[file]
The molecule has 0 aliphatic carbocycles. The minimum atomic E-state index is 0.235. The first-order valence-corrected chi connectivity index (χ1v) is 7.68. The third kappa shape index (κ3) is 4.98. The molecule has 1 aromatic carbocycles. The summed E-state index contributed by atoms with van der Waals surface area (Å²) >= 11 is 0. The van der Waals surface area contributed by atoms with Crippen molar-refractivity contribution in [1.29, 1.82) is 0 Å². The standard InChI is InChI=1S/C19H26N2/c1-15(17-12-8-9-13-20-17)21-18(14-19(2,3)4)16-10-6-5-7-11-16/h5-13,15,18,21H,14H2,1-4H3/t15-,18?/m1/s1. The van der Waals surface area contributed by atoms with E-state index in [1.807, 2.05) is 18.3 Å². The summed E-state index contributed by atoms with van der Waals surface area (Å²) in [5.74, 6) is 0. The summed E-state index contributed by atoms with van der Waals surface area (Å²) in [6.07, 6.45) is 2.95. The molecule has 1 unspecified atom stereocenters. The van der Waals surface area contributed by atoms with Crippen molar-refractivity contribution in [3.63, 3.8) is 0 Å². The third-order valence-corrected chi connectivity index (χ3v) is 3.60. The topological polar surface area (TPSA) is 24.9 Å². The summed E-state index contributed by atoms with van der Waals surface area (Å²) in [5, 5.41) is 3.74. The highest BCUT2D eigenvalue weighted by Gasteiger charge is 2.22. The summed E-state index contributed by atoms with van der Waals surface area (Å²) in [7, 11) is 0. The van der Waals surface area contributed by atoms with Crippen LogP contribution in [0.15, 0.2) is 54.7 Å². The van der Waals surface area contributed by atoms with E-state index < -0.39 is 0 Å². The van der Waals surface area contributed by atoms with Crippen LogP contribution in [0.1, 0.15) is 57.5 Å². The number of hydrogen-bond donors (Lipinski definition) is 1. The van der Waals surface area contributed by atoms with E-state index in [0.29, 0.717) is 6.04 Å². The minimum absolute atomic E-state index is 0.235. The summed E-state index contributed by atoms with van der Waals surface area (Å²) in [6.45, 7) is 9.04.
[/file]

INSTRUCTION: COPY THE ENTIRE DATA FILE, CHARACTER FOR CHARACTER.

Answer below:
The molecule has 0 aliphatic carbocycles. The minimum atomic E-state index is 0.235. The first-order valence-corrected chi connectivity index (χ1v) is 7.68. The third kappa shape index (κ3) is 4.98. The molecule has 1 aromatic carbocycles. The summed E-state index contributed by atoms with van der Waals surface area (Å²) >= 11 is 0. The van der Waals surface area contributed by atoms with Crippen molar-refractivity contribution in [1.29, 1.82) is 0 Å². The standard InChI is InChI=1S/C19H26N2/c1-15(17-12-8-9-13-20-17)21-18(14-19(2,3)4)16-10-6-5-7-11-16/h5-13,15,18,21H,14H2,1-4H3/t15-,18?/m1/s1. The van der Waals surface area contributed by atoms with E-state index in [1.807, 2.05) is 18.3 Å². The summed E-state index contributed by atoms with van der Waals surface area (Å²) in [5.74, 6) is 0. The summed E-state index contributed by atoms with van der Waals surface area (Å²) in [6.07, 6.45) is 2.95. The molecule has 1 unspecified atom stereocenters. The van der Waals surface area contributed by atoms with Crippen molar-refractivity contribution in [3.63, 3.8) is 0 Å². The third-order valence-corrected chi connectivity index (χ3v) is 3.60. The topological polar surface area (TPSA) is 24.9 Å². The summed E-state index contributed by atoms with van der Waals surface area (Å²) in [5, 5.41) is 3.74. The highest BCUT2D eigenvalue weighted by Gasteiger charge is 2.22. The summed E-state index contributed by atoms with van der Waals surface area (Å²) in [7, 11) is 0. The van der Waals surface area contributed by atoms with Crippen LogP contribution in [0.15, 0.2) is 54.7 Å². The van der Waals surface area contributed by atoms with E-state index < -0.39 is 0 Å². The van der Waals surface area contributed by atoms with Crippen LogP contribution in [0.1, 0.15) is 57.5 Å². The number of hydrogen-bond donors (Lipinski definition) is 1. The van der Waals surface area contributed by atoms with E-state index in [0.29, 0.717) is 6.04 Å². The minimum absolute atomic E-state index is 0.235. The summed E-state index contributed by atoms with van der Waals surface area (Å²) in [6.45, 7) is 9.04.